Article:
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Intelligence Analysis for Tomorrow: Advances from the Behavioral and Social Sciences Contents Preface xiii Executive Summary 1 1 Challenges for the Intelligence Community 5 Structure of the Intelligence Community 5 Mission-Related Challenges 9 Challenges for Complex Organizations 13 Charge to the Committee 17 References 19 2 Learning and Evaluation 23 Learning 23 Evaluation 28 A Realistic Agenda for Change 29 References 29 3 Analysis 33 Expert Judgment 34 Structured Analytic Techniques 35 Probability Theory 36 Decision Analysis 39 Statistics and Data Analysis 40 Signal Detection Theory 40 Game Theory 41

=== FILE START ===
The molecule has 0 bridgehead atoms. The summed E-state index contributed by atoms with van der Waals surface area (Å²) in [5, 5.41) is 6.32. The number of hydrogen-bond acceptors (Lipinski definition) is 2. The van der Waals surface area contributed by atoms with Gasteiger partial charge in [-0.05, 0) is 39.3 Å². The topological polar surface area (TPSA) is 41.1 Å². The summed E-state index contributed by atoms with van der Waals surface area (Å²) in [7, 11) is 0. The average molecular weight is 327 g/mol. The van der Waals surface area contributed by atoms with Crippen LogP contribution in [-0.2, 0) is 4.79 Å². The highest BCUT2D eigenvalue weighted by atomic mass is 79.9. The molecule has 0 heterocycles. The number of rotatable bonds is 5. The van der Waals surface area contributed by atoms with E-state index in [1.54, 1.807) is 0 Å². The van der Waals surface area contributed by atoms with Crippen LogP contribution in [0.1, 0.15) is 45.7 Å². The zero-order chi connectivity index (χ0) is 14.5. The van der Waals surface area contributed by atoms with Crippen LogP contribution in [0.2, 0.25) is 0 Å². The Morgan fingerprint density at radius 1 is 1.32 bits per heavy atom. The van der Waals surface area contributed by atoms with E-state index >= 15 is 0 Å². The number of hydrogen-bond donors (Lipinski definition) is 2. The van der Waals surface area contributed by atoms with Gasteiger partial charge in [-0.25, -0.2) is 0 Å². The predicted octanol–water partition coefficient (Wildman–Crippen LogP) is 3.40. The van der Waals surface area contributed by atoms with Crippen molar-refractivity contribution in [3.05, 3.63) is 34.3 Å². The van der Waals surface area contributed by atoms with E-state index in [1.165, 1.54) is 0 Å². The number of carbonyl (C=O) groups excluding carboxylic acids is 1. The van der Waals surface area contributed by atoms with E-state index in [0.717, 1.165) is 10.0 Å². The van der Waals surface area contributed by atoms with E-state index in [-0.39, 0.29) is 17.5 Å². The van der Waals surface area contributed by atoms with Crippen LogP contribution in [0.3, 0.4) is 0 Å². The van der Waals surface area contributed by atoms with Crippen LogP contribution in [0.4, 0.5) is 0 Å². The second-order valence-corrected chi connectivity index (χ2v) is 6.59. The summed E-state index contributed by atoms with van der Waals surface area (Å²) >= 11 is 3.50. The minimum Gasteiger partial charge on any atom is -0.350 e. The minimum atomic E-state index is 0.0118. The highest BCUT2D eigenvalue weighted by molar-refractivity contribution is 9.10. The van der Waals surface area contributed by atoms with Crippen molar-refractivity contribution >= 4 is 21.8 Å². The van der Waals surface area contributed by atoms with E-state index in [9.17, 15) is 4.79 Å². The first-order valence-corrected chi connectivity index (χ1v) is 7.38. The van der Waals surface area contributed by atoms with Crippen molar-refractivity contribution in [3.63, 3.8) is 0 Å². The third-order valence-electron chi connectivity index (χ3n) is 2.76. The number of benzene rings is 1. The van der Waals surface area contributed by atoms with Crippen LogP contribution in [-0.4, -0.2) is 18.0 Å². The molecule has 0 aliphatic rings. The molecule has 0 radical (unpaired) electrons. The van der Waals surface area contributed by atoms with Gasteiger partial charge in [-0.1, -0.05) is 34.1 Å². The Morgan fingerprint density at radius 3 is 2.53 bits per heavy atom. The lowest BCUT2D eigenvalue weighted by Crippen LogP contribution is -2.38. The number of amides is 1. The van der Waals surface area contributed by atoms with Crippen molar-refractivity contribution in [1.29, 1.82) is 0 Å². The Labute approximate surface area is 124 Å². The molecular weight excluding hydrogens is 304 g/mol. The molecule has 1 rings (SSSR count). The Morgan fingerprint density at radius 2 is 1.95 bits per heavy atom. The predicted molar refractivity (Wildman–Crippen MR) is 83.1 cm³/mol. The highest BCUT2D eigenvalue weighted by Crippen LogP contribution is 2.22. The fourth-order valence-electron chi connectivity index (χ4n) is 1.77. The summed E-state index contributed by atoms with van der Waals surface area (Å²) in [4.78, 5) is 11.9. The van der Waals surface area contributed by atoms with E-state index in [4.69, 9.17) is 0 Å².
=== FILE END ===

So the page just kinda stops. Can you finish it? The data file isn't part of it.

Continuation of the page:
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Intelligence Analysis for Tomorrow: Advances from the Behavioral and Social Sciences Operations Research 42 Qualitative Analysis 43 Summary 44 References 44 4 The Workforce 49 Recruitment and Selection 50 Development 51 Evaluation 56 References 57 5 Collaboration 61 Forms and Dimensions 62 Benefits 63 The Right Level 64 Barriers 66 Evaluation 68 References 70 6 Communication 73 Obstacles to Effective Communication 74 Communicating Analytical Results 74 Communicating Analytical Needs 76 Organization and Evaluation 77 References 78 7 Conclusions and Recommendations 81 Historic Context 83 A Behavioral and Social Sciences Foundation 84 Analytic Methods 85 Workforce Development 87 Collaboration 89 Communication 90 Conclusion 91 References 92 Appendixes A Contents: Intelligence Analysis: Behavioral and Social Scientific Foundations 95 B Biographical Sketches of Committee Members and Staff 97